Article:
Jump to:  A   |   B   |   C   |   D   |   E   |   F   |   G   |   H   |   I   |   J   |   K   |   L   |   M   |   N   |   O   |   P   |   Q   |   R   |   S   |   T   |   U   |   V   |   W   |   X   |   Y

CDC Frees Up Drug That Fights Brain-Eating Amoeba

THURSDAY, Aug. 22 (HealthDay News) -- Miltefosine, a potentially life-saving experimental drug to treat people infected with a rare but deadly brain-eating amoeba, is now available to U.S. doctors directly from the U.S. Centers for Disease Control and Prevention, the agency announced Thursday.

The infection has made headlines recently with cases involving two U.S. children who contracted the amoebic infection while swimming or playing in freshwater.

Both have survived a highly fatal condition called primary amoebic meningoencephalitis (PAM), which stems from infection with the Naegleria fowleri amoeba. Even though they have survived, both children remain very ill.

In a Facebook posting on Wednesday, the family of a stricken Florida 12-year-old, Zachary Reyna, said that antibiotic treatment has beaten the infection, with tests showing no activity from the amoeba. However, the family Facebook posting added, "we know the battle is not over. Extensive damage was done to his brain and we need to pray for any form of activity to come from his brain," the Associated Press reported.

In Arkansas, a 12-year-old girl developed PAM after contracting the amoeba while swimming at a water park in Little Rock. However, in a family Facebook page posting, the family of Kali Hardig said the girl is showing signs of recovery. On Monday, the Facebook page mentioned that Kali said "Hi Mama" to her mother Traci Hardig, ABC News reported.

According to the CDC, only two other people in North America are known to have survived this infection.

In a statement released Thursday in the agency's Morbidity and Mortality Weekly Report, the CDC said that miltefosine has shown promise against Naegleria fowleri and other free-living amoebae.

However, because miltefosine is an experimental drug, its availability was limited. The CDC has now implemented an expanded access investigational new drug protocol with the U.S. Food and Drug Administration to make miltefosine available directly from the CDC.

Doctors who believe they have a patient with an infection caused by a so-called "free-living amoeba" who could benefit from treatment with miltefosine should contact the CDC to consult with an expert in these cases.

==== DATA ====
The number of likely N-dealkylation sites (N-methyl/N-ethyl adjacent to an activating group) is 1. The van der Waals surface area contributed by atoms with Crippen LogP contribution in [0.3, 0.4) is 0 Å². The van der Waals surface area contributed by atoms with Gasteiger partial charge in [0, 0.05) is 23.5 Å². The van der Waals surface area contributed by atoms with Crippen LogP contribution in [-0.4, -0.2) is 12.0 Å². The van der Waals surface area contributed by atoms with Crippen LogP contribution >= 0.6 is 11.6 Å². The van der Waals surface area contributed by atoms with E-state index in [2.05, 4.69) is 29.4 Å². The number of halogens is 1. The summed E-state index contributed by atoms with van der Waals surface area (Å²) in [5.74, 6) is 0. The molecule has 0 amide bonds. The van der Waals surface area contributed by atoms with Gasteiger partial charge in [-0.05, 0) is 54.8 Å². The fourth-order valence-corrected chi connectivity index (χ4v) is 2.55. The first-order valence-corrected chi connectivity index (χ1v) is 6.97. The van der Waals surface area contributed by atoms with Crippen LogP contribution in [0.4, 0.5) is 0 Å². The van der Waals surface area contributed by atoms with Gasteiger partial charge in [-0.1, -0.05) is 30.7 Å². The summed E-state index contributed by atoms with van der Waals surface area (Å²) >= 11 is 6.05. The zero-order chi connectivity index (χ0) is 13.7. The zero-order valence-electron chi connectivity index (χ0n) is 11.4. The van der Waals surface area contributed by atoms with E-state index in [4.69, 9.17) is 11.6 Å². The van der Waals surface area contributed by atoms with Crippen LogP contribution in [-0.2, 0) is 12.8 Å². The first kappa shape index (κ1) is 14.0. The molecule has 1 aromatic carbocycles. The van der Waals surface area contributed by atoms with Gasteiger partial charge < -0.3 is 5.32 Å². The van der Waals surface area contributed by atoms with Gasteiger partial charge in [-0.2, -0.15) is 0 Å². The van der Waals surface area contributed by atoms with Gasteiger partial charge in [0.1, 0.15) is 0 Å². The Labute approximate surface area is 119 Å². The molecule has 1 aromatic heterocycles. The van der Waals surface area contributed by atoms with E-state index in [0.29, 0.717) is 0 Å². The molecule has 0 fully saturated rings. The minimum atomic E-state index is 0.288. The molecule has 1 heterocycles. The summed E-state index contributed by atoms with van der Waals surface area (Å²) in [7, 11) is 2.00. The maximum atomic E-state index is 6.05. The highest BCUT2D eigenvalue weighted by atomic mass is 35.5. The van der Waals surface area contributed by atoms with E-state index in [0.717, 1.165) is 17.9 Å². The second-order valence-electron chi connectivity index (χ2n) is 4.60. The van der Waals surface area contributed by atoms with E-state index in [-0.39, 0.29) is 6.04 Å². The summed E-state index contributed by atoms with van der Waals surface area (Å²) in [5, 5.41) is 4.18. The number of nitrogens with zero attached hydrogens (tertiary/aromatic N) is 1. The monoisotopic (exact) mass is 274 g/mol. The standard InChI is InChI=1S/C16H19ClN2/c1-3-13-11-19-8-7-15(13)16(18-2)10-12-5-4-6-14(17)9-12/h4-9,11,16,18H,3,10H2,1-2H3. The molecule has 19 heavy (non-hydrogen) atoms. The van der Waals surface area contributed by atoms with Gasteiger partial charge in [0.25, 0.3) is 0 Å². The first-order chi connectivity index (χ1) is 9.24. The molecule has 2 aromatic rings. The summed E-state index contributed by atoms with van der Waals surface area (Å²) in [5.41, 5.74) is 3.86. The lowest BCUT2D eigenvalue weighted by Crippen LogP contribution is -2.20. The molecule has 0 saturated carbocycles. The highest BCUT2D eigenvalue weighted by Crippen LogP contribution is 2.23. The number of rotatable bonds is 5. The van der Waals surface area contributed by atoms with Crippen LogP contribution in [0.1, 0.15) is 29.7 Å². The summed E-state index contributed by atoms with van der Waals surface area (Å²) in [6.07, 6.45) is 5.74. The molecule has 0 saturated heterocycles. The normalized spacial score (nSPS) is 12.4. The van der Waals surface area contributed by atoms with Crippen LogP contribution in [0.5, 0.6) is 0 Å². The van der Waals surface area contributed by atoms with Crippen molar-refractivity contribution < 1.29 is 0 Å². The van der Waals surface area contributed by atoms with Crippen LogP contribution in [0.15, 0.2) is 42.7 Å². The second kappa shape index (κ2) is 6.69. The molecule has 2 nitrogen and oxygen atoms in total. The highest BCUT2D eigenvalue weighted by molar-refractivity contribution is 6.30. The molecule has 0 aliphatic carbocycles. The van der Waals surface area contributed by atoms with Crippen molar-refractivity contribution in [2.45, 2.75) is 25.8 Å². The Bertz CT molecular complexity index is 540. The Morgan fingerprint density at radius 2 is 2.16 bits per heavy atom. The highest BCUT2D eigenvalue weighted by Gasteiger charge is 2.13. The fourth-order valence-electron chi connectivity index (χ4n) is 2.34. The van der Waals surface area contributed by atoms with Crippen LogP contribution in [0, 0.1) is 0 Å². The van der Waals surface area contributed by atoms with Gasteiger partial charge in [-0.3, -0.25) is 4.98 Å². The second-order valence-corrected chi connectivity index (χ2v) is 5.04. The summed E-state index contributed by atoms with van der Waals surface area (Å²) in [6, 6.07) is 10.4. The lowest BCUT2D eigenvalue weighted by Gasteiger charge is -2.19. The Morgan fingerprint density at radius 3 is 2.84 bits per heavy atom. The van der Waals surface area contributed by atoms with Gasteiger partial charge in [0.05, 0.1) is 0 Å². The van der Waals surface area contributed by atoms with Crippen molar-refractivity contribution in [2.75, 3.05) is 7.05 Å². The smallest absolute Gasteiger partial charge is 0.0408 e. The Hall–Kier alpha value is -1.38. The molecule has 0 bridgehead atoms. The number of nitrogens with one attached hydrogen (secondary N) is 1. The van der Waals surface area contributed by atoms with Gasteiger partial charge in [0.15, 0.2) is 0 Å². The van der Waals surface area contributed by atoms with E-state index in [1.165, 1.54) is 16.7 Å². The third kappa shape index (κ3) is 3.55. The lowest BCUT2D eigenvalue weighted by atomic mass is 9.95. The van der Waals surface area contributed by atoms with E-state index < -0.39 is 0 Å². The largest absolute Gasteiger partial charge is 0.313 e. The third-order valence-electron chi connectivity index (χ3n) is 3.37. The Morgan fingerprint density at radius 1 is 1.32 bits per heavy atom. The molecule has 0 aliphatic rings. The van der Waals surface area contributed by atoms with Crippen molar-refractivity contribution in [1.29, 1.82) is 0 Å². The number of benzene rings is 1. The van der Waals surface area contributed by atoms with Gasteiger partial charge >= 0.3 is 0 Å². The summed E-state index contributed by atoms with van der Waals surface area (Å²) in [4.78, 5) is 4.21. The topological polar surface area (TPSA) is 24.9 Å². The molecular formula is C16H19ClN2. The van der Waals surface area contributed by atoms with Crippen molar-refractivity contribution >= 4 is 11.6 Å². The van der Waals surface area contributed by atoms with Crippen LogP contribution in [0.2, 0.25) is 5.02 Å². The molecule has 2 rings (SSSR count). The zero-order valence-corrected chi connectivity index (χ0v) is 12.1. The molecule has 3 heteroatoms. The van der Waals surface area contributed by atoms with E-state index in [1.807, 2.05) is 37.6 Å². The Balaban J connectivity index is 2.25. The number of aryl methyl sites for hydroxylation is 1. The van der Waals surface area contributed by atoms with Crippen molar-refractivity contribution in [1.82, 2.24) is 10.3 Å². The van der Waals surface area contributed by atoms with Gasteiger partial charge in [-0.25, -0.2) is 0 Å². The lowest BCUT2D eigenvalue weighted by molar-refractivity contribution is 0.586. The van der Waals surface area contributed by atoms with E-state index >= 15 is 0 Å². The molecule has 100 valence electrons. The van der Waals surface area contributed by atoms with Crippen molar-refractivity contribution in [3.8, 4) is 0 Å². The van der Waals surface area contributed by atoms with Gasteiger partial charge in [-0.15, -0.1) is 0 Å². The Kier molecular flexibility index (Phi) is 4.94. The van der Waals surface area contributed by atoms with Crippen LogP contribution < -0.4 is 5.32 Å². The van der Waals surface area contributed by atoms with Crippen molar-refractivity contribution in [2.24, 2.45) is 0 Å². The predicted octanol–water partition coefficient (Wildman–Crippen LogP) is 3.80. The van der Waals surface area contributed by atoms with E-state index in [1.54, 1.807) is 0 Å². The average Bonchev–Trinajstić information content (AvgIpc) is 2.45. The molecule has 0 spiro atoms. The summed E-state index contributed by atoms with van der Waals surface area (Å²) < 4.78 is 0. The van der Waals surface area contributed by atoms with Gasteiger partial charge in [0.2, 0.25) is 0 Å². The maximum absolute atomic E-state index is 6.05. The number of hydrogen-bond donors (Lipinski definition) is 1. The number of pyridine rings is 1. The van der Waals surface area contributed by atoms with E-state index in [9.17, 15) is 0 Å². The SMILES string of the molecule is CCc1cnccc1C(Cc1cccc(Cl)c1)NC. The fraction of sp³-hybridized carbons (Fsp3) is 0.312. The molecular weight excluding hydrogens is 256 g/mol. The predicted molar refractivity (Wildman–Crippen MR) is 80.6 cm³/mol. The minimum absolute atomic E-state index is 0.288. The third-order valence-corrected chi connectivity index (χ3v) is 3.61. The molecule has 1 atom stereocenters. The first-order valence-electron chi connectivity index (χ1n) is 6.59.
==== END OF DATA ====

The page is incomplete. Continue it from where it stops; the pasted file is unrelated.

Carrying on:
N. fowleri enters the body through the nose and travels to the brain, and the infection typically occurs in people who have been swimming in warm freshwater.

In the case of Reyna, it is thought that he contracted the amoeba while knee-boarding in a ditch of standing water. The park in which Hardig is thought to have gotten infected has since been closed, ABC News said.

Cases of N. fowleri infection are extremely rare. Between 2001 and 2010, there were 32 reported cases in the United States, according to the CDC. Most of the cases occurred in the Southeast.

More information

The U.S. Centers for Disease Control and Prevention has more about Naegleria fowleri.

SOURCES: Morbidity and Mortality Weekly Report, news release, Aug. 22, 2013; Aug. 21, 2013, Associated Press; Aug. 21, 2013, ABC News

Reviewed Date: --

Find a pediatrician
Infectious Diseases
Kenji Cunnion, MD
Randall Fisher, MD
Laura Sass, MD
Neurology
L. Matthew Frank, MD
Ingrid Loma-Miller, MD
Ralph Northam, MD
Svinder Toor, MD
Larry White, MD
Health Tips
Growing Up Short or Heavy Can Be Difficult
Helping Children Conquer Fear
How Old Is 'Old Enough' for Contacts?
How to Prevent Childhood Obesity
Kids' Health Concerns Ease with Age
What Kids Drink Is Important, Too
When Your Child Says, 'I'm Sick'
Diseases & Conditions
AIDS/HIV in Children
Anatomy of a Child's Brain
Anatomy of the Endocrine System in Children
Anxiety Disorders in Children
Asthma and Children
Asthma in Children Index
Bicycle, In-Line Skating, Skateboarding Safety--Injury Statistics and Incidence Rates
Bipolar Disorder in Children
Bone Marrow Transplantation in Children
Brain Tumors in Children
Chemotherapy for Children: Side Effects
Diphtheria in Children
During an Asthma Attack
Ewing Sarcoma
Firearms
Gynecological Infections
Hepatitis B (HBV) in Children
Infection in Babies
Inflammatory and Infectious Musculoskeletal Disorders
Inflammatory and Infectious Neurological Disorders
Inguinal Hernia in Children
Insect Bites and Children
Kidney Transplantation in Children
Meningitis in Children
Mood Disorders in Children and Adolescents
Muscular Dystrophy
Myasthenia Gravis in Children
Osteosarcoma in Children
Pediatric Blood Disorders
Poliomyelitis (Polio) in Children
Post-Traumatic Stress Disorder in Children
Preparing the School-Aged Child for Surgery
Schizophrenia in Children
School-Aged Child Nutrition
Slipped Capital Femoral Epiphysis
Sports Safety for Children
Superficial Injuries Overview
Television and Children
Thalassemia
The Growing Child: 2-Year-Olds
The Heart
The Kidneys
Vision Overview
Whooping Cough (Pertussis)

Disclaimer: This information is not intended to substitute or replace the professional medical advice you receive from your child's physician. The content provided on this page is for informational purposes only, and was not designed to diagnose or treat a health problem or disease. Please consult your child's physician with any questions or concerns you may have regarding a medical condition.